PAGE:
Tom

    "It hurts so good..."

  4. #4
    Senior Member
    Join Date
    Dec 2005
    Location
    Auld Blighty
    My Bikes
    Early Cannondale tandem, '99 S&S Frezoni Audax, '65 Moulton Stowaway, '52 Claud Butler, TSR30, Brompton
    Posts
    2,187
    Mentioned
    0 Post(s)
    Tagged
    0 Thread(s)
    There is no advantage to the person in front. The gap to the drafting rider is too large and the speed is too small for the viscosity of air. The stoker on a tandem is another matter...

  5. #5
    Senior Member DanielS's Avatar
    Join Date
    Sep 2006
    Location
    Adelaide, Australia
    My Bikes
    Surly Pacer, Hillbrick Pista, Avanti Sprint, Commencal Combi Deluxe
    Posts
    458
    Mentioned
    0 Post(s)
    Tagged
    0 Thread(s)
    There is not benefit in being the person in front. The stuff about turbulence above is well.... a little misinformed to say the least.

    Aerodynamic drag is either created by friction between the air and your body and also by a pressure difference that exists between the front of the rider and the back of the rider.

    The pressure difference exists because there is a "wake" region behind you where the the air is swirling around and creating a low pressure zone. There is no way that this wake region would be big enough that the rider behind you is taking it up, and somehow reducing the drag.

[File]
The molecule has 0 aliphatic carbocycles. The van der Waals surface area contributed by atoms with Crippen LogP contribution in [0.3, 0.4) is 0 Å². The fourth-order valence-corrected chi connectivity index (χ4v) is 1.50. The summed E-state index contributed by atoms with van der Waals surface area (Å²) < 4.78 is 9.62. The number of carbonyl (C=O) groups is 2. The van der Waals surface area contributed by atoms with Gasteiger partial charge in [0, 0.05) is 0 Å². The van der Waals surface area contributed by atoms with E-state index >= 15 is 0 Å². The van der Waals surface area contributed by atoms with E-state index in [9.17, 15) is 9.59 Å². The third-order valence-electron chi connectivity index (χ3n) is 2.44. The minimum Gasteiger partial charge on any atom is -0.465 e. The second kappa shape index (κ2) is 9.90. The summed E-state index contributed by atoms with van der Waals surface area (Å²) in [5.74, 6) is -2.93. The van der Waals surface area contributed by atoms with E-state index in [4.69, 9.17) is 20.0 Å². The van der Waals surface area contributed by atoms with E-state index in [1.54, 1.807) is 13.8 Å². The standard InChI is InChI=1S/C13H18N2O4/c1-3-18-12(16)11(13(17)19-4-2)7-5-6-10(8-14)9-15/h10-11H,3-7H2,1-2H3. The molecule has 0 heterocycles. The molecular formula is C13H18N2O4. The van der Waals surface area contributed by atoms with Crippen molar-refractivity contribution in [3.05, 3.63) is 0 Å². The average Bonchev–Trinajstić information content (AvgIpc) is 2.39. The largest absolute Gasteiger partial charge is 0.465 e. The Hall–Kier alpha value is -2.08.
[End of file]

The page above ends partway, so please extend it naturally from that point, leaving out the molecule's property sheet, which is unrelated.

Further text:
6. #6
    Dog is my co-pilot 2manybikes's Avatar
    Join Date
    Jun 2003
    My Bikes
    2 many
    Posts
    13,783
    Mentioned
    4 Post(s)
    Tagged
    0 Thread(s)
    Quote Originally Posted by Cadillac
    A couple years ago on this forum I asked the following question about drafting and now I am having some doubts about the answers I got.

    When two riders (or more) are drafting each other, it is acknowleged that those who draft behind a front rider have cycling advantage. We all know that.
    However, how does drafting affect the rider in front?

    The answer I got was that the rider in front can also go faster if there are others drafting behind him/her.

    Yet I hear expressions like, "I was in front pulling the others." It was as though the person in front was not getting any benefit from those behind. He/she did all the work.

    I realize that in a paceline each rider should take his/her turn at the front (that's not the issue here). But if a rider stays in front, does he/she get any advantage over riding solo? Why?

    Air is a fluid just like water. Just as a displacement boat hull will have a higher maximum hull speed the longer it is, so will a row of drafting bikes. There is a slight benefit to the lead rider, some will notice it, and others will not It depends on the total environment too, the same rider may notice it once and not another time. The lead rider is still doing most of the work but there is a little less work. This leads to a lot of confusion, what the rider feels is not the indicator of how well it works. Many riders assume if they can, or can't feel a change, it is or is not, happening. Wrong! We all feel things differently, and things happen that we can't feel.

    A good place to read and learn about this is boat displacement hull design and theory. Forget about what people say they feel.